Iowa Public Television

 

Market to Market April 25, 2014 (#3935)


Native Americans join the fracas over a proposal to build the Keystone XL pipeline. A pair of private reports praise and pan the outlook for the next generation of ethanol. Savvy entrepreneurs discover a lucrative market for “greens and gills” in the Windy City. Market analysis with Tomm Pfitzenmaier. (27:44)

Tags: agriculture Chicago commodity markets entrepreneurs ethanol Keystone XL Pipeline Native Americans news Tomm Pfitzenmaier

In the News

  • FDA Backs Off Animal Feed Rule Affecting Brewers
    (Apr 25, 2014) MILWAUKEE (AP) -- The U.S. Food and Drug Administration said Thursday it will revise proposed livestock feed rules after hearing objections about the potential cost from brewers who sell grain leftover from making beer to ranchers and dairy...
  • Vermont Ups The Ante on Genetically Modified Foods
    (Apr 25, 2014) MONTPELIER, Vt. (AP) -- Vermont has raised the stakes in the debate over genetically modified foods by becoming the first state to pass a bill requiring that they be labeled as such in the grocery aisle, making the move despite the opposition of...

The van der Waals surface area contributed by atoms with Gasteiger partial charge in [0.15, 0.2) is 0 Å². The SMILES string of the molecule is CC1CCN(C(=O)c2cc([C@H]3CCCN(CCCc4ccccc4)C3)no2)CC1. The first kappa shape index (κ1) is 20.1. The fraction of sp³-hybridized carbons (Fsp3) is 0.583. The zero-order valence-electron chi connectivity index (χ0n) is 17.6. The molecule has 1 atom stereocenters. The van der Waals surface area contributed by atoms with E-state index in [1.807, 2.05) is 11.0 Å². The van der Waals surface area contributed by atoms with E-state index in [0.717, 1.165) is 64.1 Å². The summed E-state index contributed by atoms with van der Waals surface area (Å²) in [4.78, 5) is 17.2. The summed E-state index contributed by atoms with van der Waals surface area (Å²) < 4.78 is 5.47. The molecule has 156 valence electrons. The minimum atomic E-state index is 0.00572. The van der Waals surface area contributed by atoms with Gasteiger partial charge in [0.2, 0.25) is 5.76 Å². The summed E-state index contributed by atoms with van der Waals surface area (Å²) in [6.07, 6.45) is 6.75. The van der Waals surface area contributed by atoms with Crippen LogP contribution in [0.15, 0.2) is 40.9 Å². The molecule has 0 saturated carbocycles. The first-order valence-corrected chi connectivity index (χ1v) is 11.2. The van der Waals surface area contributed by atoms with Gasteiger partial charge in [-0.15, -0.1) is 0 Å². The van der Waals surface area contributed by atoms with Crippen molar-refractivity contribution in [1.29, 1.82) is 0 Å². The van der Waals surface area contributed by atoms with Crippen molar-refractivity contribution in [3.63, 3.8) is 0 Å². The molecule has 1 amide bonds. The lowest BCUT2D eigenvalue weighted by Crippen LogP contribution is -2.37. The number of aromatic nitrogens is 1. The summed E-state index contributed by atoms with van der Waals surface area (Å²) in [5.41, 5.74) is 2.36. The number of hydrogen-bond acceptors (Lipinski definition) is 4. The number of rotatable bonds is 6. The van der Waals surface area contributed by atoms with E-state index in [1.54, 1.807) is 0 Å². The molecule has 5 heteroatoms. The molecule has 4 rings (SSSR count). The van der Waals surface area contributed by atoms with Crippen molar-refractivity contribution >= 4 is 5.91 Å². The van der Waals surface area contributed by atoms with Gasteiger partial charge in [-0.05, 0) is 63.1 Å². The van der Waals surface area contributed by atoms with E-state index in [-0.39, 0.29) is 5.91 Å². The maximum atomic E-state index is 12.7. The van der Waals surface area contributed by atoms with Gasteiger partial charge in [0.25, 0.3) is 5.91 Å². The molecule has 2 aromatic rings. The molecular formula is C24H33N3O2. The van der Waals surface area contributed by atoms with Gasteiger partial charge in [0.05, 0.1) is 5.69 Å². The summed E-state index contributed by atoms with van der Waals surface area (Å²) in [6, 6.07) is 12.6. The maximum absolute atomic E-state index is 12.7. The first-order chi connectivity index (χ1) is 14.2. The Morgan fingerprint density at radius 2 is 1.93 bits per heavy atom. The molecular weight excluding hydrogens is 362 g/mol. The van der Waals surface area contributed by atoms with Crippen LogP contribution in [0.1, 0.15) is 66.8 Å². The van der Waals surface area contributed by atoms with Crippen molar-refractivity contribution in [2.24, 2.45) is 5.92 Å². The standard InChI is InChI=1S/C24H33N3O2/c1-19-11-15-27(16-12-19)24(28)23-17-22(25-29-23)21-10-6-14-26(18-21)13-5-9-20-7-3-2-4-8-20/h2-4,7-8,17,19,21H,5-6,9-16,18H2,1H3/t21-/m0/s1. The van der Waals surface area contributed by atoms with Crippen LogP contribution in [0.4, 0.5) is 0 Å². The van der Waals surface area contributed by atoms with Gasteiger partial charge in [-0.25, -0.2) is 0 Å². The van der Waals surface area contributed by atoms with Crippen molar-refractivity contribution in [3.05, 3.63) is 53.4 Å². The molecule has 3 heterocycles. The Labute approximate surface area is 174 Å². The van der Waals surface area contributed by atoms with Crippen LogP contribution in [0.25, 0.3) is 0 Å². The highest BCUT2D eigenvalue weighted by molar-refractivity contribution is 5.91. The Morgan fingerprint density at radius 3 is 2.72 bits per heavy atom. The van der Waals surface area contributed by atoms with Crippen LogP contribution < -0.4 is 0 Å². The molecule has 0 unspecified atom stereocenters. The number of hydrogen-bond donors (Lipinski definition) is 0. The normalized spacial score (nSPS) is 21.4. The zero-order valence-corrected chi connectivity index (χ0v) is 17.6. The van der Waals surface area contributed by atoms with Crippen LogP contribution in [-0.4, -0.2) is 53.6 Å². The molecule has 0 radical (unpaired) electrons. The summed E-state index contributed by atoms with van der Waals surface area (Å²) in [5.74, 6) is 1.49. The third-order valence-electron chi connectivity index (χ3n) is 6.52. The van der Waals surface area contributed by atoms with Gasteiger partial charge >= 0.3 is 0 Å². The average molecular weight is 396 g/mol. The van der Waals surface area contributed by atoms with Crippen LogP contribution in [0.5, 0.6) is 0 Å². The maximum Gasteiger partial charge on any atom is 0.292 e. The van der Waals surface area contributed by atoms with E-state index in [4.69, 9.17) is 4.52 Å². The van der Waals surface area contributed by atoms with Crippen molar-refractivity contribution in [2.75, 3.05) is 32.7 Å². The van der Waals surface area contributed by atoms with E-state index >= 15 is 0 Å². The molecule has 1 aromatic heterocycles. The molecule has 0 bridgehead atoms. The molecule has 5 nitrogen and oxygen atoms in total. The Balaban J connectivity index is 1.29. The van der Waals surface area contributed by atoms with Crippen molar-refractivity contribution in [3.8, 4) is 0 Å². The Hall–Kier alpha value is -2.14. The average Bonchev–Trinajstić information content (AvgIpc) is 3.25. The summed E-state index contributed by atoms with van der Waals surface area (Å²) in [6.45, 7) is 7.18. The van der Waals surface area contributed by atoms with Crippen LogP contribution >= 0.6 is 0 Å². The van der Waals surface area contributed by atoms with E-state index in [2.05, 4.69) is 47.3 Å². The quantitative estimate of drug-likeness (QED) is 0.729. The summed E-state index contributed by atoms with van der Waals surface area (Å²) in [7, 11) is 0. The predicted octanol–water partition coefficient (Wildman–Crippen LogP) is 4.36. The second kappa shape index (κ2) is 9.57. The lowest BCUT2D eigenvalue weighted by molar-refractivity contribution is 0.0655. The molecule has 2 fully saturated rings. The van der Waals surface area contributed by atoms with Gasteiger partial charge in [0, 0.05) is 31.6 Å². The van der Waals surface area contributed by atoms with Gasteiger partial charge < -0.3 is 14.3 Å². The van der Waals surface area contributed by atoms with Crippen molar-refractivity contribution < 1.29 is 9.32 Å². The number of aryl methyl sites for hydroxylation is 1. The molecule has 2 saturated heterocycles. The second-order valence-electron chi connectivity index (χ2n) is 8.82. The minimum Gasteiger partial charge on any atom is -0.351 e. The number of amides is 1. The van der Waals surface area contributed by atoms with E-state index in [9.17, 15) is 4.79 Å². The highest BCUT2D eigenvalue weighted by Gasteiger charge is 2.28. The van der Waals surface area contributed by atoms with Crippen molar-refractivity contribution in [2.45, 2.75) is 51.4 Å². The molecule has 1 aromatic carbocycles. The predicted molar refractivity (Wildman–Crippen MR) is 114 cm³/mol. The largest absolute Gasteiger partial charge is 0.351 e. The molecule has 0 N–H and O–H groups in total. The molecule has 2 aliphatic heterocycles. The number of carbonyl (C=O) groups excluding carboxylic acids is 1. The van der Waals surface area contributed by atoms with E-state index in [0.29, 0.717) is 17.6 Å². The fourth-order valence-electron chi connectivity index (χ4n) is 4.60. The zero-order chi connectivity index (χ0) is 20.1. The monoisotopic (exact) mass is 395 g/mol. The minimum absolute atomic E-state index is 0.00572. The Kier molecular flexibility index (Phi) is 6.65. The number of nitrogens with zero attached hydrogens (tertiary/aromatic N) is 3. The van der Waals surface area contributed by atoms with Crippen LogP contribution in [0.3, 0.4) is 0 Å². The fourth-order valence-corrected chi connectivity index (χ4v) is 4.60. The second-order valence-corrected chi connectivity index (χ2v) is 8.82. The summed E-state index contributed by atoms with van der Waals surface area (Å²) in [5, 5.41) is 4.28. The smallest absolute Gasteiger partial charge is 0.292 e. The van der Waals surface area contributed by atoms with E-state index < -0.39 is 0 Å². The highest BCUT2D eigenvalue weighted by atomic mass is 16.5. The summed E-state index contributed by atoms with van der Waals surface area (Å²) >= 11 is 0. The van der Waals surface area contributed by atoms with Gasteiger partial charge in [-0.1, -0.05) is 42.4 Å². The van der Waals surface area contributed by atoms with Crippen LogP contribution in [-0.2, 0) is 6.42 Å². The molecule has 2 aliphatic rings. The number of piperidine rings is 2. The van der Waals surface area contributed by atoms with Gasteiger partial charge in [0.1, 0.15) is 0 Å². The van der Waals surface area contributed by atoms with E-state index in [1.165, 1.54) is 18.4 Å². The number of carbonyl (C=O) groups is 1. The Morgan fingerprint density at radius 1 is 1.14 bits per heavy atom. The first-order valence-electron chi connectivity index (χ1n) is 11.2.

• Mexico Food Labeling Rules Draw Fire on Sugar
    (Apr 25, 2014) MEXICO CITY (AP) -- Mexico's new food labeling rules were supposed to help fight an obesity epidemic, but activists and experts said Monday they may actually encourage the public to consume high levels of sugar. The debate over sugar has grown...
  • Oil Companies Fight North Dakota Plan to Slow Production
    (Apr 25, 2014) BISMARCK, N.D. (AP) -- Dr. Lyle Best traveled nearly 200 miles from the heart of North Dakota's oil patch Tuesday to tell state regulators one thing: "Slow down." The North Dakota Industrial Commission is considering a proposal that would cut...
  • Advocates Vow to Revive Navajo Junk-Food Tax
    (Apr 25, 2014) FLAGSTAFF, Ariz. (AP) -- Facing a high prevalence of diabetes, many American Indian tribes are returning to their roots with community and home gardens, cooking classes that incorporate traditional foods, and running programs to encourage healthy...
  • Scientists Want to Breed Fish to be Better Biters
    (Apr 25, 2014) Oregon (AP) -- In a lifetime of fishing for winter steelhead on Oregon's Alsea River, Stan Steele has seen it get harder and harder to hook into hatchery-bred fish. Instead, he has found he is more likely to hook the wild variety, whose numbers...